UK researchers found that type 2 diabetes patients with poor medication adherence had a higher risk for cardiovascular disease than those with good medication adherence. The findings in Diabetes Care, based on a meta-analysis of eight observational studies involving 318,125 adult diabetes patients, also revealed an association between good medication adherence and reduced risks for all-cause mortality and hospitalization.
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Metabolically healthy adults who were overweight had a 26% higher risk of heart disease, compared with normal-weight adults, while those who were obese had a 28% higher risk, according to a study in the European Heart Journal. People with three or more heart risk factors had twice the likelihood of developing heart disease regardless of their weight, the study found.
A study in the Journal of the American College of Cardiology found patients with cancer had greater risks for arterial thromboembolism, heart attack and ischemic stroke six months after their diagnosis, compared with those who did not have cancer. The findings were based on Medicare linked-Surveillance Epidemiology and End Results Program data for 279,719 pairs of patients with cancer and matched controls.
Nine- and 10-year-olds who got an additional hour of sleep during weekdays had a 2.9% reduction in insulin resistance, 0.24% lower fasting glucose and 0.19% lower body mass index, which are risk factors for type 2 diabetes, compared with those who got less sleep, UK researchers reported in Pediatrics. However, the findings didn't show a link between sleep duration and HbA1C levels or cardiovascular risk.
A study of South Asian women in CMAJ Open showed a higher risk for gestational diabetes with increased maternal age, a family history of diabetes, higher pre-pregnancy weight and low diet quality. Researcher Sonia Anand said additional studies are needed to see if reducing pre-pregnancy weight and improving diet quality during pregnancy could reduce gestational diabetes rates in this patient population.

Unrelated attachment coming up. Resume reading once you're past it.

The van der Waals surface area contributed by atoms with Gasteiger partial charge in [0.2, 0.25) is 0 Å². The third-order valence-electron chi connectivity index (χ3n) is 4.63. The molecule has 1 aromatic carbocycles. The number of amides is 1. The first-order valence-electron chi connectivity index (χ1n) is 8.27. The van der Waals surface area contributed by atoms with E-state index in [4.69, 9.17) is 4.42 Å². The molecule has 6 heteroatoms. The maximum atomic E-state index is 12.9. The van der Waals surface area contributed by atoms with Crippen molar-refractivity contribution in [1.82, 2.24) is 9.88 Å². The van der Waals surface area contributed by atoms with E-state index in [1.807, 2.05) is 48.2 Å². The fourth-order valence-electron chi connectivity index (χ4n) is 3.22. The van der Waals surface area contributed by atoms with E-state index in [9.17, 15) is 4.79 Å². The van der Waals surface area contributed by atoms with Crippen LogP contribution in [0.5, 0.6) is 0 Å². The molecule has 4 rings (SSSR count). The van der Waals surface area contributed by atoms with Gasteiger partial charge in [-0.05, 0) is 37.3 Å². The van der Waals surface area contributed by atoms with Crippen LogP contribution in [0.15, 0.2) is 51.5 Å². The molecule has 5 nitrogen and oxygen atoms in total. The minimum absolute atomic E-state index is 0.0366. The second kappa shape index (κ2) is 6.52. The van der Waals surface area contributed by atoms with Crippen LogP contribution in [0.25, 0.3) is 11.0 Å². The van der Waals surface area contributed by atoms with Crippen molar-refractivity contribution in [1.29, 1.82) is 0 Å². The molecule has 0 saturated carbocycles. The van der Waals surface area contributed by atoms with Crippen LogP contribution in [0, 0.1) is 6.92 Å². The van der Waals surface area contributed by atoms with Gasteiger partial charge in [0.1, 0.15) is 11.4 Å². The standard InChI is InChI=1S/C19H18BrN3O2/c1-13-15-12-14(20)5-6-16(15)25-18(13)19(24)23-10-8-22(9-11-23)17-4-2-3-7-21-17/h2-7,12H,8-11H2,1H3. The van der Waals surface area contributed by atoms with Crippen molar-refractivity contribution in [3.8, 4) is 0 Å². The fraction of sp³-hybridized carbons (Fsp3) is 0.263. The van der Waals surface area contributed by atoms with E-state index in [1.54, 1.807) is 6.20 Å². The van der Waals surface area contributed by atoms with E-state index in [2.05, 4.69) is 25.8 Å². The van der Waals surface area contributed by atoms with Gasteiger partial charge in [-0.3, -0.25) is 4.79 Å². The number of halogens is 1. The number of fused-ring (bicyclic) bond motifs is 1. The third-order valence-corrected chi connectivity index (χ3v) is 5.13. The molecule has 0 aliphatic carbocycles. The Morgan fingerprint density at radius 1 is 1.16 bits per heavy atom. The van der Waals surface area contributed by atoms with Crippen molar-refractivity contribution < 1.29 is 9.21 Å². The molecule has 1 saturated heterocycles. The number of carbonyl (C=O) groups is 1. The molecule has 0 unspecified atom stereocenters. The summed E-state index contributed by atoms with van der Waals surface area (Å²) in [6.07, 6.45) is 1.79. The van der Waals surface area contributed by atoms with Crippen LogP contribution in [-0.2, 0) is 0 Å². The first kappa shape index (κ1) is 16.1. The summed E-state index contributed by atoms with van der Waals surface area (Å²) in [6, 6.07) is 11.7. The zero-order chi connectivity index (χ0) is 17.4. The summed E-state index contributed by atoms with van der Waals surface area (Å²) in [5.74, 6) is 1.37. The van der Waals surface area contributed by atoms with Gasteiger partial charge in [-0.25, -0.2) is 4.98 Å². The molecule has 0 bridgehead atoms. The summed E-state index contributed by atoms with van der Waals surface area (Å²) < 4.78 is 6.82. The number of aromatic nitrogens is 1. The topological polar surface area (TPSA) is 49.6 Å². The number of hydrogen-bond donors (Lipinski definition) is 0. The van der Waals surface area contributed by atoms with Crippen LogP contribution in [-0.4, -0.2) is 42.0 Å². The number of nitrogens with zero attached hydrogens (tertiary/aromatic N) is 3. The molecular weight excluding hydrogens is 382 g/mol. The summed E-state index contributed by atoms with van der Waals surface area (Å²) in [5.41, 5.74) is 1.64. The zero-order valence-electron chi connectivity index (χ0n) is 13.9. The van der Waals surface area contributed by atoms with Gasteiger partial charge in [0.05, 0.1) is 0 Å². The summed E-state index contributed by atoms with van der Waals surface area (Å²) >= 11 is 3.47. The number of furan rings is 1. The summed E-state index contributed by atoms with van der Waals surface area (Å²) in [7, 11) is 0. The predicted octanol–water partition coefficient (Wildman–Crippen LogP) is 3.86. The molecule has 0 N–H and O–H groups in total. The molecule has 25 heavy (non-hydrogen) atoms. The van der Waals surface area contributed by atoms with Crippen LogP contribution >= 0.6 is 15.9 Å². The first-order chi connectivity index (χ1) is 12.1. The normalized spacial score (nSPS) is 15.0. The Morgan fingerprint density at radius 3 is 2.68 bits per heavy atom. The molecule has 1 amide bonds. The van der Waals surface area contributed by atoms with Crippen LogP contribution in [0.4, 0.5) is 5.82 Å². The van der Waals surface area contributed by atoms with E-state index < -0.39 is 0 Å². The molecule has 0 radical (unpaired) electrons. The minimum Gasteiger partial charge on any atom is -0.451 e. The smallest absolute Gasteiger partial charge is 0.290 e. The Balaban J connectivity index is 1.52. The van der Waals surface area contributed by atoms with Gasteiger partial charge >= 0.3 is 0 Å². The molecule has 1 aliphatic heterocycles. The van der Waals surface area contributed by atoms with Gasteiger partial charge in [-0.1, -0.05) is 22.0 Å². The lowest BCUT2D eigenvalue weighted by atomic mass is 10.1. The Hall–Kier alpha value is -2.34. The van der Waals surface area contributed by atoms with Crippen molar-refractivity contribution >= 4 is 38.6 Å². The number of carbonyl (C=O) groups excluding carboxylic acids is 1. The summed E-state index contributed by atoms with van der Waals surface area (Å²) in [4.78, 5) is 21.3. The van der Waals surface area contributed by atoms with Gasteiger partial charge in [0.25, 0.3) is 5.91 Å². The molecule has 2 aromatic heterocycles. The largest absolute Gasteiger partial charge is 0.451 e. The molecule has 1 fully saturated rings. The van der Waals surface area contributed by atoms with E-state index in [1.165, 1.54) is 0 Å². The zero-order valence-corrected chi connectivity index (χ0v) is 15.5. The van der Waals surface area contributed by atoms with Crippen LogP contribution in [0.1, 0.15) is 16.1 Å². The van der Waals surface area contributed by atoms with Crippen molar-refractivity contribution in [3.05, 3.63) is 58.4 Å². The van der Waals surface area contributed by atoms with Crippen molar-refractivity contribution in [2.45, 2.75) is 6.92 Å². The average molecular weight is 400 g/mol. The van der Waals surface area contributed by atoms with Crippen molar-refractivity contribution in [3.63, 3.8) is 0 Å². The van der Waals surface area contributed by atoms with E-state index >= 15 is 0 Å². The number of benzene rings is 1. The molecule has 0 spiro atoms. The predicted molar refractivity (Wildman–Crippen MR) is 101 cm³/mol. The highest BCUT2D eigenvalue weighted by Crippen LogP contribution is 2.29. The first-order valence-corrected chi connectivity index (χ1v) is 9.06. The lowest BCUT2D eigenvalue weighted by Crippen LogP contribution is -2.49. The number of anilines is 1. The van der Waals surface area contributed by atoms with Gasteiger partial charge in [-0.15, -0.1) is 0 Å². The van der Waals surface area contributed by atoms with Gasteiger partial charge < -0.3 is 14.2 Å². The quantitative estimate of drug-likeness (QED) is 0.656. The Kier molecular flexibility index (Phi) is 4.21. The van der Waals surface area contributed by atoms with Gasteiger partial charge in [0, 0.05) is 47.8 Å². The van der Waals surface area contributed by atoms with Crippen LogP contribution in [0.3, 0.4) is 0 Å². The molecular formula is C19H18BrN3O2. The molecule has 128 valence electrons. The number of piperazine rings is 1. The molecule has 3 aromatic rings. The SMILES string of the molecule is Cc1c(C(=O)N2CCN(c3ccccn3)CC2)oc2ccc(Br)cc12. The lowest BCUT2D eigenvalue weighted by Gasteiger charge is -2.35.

Sweet-tasting beverages that are low in calories may spark a greater metabolic response than drinks with more calories, according to a study in Current Biology. Researchers suggested the findings may help explain why some studies have shown links between artificial sweeteners and diabetes.
A study in The Lancet Diabetes & Endocrinology showed that adults with type 2 diabetes who were new users of SGLT2 inhibitors had reduced risks for severe hypoglycemia, cardiovascular mortality, all-cause mortality, major CV events and hospital events for heart failure, compared with those who used other glucose-lowering drugs. Researchers analyzed data from CVD-REAL Nordic involving 91,320 patients and found no differences for atrial fibrillation, non-fatal myocardial infarction and stroke between the two groups.
A study in Diabetes Care found that mean systolic blood pressure was 120.7 mmHg for adults with prediabetes and 121.8 mmHg for those with normoglycemia one year after receiving intensive systolic BP treatment, compared with 136.2 mmHg for those with prediabetes and 136.2 mmHg among those with normoglycemia in the standard systolic BP treatment group. The randomized trial included 9,361 adults with a mean age of 67.9.
Diabetes patients in an intensive aerobic exercise and dietary program saw a greater decrease in average A1C levels than those in a standard care group, and 73.5% required less diabetes medication, compared with 26.4% in the standard care group, according to a study in the Journal of the American Medical Association. Researchers said the improvements in the intervention group did not reach the threshold for equivalence to standard care but were "in a direction consistent with benefit."
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1.5 Credit Hours Despite well-established treatment guidelines, many patients with T2DM are not managed optimally and fail to achieve recommended levels of blood glucose control. Delays in initiating insulin, however, are common and may stem from both physician and patient barriers. Negative patient perceptions regarding insulin include complicated dosing regimens, fear of injections, and hypoglycemia. Clinician concerns include hypoglycemia, weight gain, and the misconception that elevated insulin increases cardiovascular risks. Learn more.